How to Fix: Revert Chrome UI and Right Click Menu (2024)

Dennis Faas's picture

Infopackets Reader Steve T. writes:

" Dear Dennis,

I use Chrome as my web browser and when I right click on a web page, I often use the option to 'View page source' so that I can copy its contents and edit the HTML using another program. The problem is that in 2023, Google released an update to Chrome that changed the right click menu. Now, I am forced to scroll through the menu in order to get to the 'View page source' option. This is painful and time consuming since I do it many times a day. Last year I came across a few articles that suggested going to 'chrome://flags/' via the web address bar in Chrome, then I searched for 'Chrome Refresh 2023' and disabled it. This reverted my right click menu for a few months, however, a recent update has once again screwed it up. Any ideas on how to fix this? I would like to revert Chrome to its previous UI."

My response:

I asked Steve if he would like me to look into this issue using my remote desktop support, and he agreed.

Below I will discuss my findings.

How to Fix: Revert Chrome UI and Right Click Menu (2024)

It appears Google has made some recent changes to disabling the Chrome Refresh 2023 (i.e. reverting Chrome's user interface) which initially was the cause of the right click menu changing in Chrome.

Here's what you need to do to get the right click menu back (as well as reverting Chrome's UI):

  1. Launch Chrome and in the web address bar, type in chrome://flags
     
  2. On the chrome://flags screen, type in "Refresh 2023" in the search field, and then disable "Chrome Refresh 2023" and "Chrome WebUI Refresh 2023".
     
  3. Now, search for "Customize Chrome Side Panel" and disable that. The most recent changes to Chrome (as of March, 2024) now require to you disable "Customize Chrome Side Panel" in addition to the above flags in order to make the changes stick.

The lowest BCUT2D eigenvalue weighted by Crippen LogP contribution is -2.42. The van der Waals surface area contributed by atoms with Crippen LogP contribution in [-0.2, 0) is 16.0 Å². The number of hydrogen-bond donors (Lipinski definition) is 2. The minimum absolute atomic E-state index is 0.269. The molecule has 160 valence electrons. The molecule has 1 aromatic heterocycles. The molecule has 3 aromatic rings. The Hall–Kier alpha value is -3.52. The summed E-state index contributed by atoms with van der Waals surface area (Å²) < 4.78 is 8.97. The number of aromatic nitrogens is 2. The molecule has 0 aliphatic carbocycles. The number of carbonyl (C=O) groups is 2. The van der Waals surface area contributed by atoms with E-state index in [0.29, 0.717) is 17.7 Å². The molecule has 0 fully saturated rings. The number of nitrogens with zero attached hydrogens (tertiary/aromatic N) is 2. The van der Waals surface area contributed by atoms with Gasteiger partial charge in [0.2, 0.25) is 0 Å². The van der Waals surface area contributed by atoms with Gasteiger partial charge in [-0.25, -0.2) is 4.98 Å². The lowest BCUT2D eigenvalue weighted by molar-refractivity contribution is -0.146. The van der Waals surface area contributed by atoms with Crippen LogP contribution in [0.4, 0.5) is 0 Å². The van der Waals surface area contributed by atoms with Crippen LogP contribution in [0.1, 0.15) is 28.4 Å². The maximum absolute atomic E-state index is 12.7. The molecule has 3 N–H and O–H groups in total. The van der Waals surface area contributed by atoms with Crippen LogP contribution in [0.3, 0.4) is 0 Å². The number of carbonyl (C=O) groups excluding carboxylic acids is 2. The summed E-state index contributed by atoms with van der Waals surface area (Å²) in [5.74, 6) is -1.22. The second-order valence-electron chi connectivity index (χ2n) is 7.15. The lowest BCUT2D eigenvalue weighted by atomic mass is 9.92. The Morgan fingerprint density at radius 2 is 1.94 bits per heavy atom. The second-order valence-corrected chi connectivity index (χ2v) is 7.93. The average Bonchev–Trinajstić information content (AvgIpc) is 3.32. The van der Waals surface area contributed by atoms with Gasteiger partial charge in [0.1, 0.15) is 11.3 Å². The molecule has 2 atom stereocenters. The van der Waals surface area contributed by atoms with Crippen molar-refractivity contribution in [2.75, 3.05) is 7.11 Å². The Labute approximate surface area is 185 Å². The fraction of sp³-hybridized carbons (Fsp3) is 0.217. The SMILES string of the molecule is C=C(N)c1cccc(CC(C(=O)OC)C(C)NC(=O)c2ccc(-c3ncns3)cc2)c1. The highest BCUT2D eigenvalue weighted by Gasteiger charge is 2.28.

4. Relaunch Chrome.

Voila - your right click menu should be back to the way it was, and the user interface will also look as it did previously.

I hope that helps.

About the author: Dennis Faas is the CEO and owner of Infopackets.com. Since 2001, Dennis has dedicated his entire professional career helping others with technology-related issues with his unique style of writing in the form of questions-and-answers; click here to read all 2,000+ of Dennis' articles online this site. In 2014, Dennis shifted his focus to cyber crime mitigation, including technical support fraud and in 2019, sextortion. Dennis has received many accolades during his tenure: click here to view Dennis' credentials online DennisFaas.com; click here to see Dennis' Bachelor's Degree in Computer Science (1999); click here to read an article written about Dennis by Alan Gardyne of Associate Programs (2003). And finally, click here to view a recommendation for Dennis' services from the University of Florida (dated 2006).

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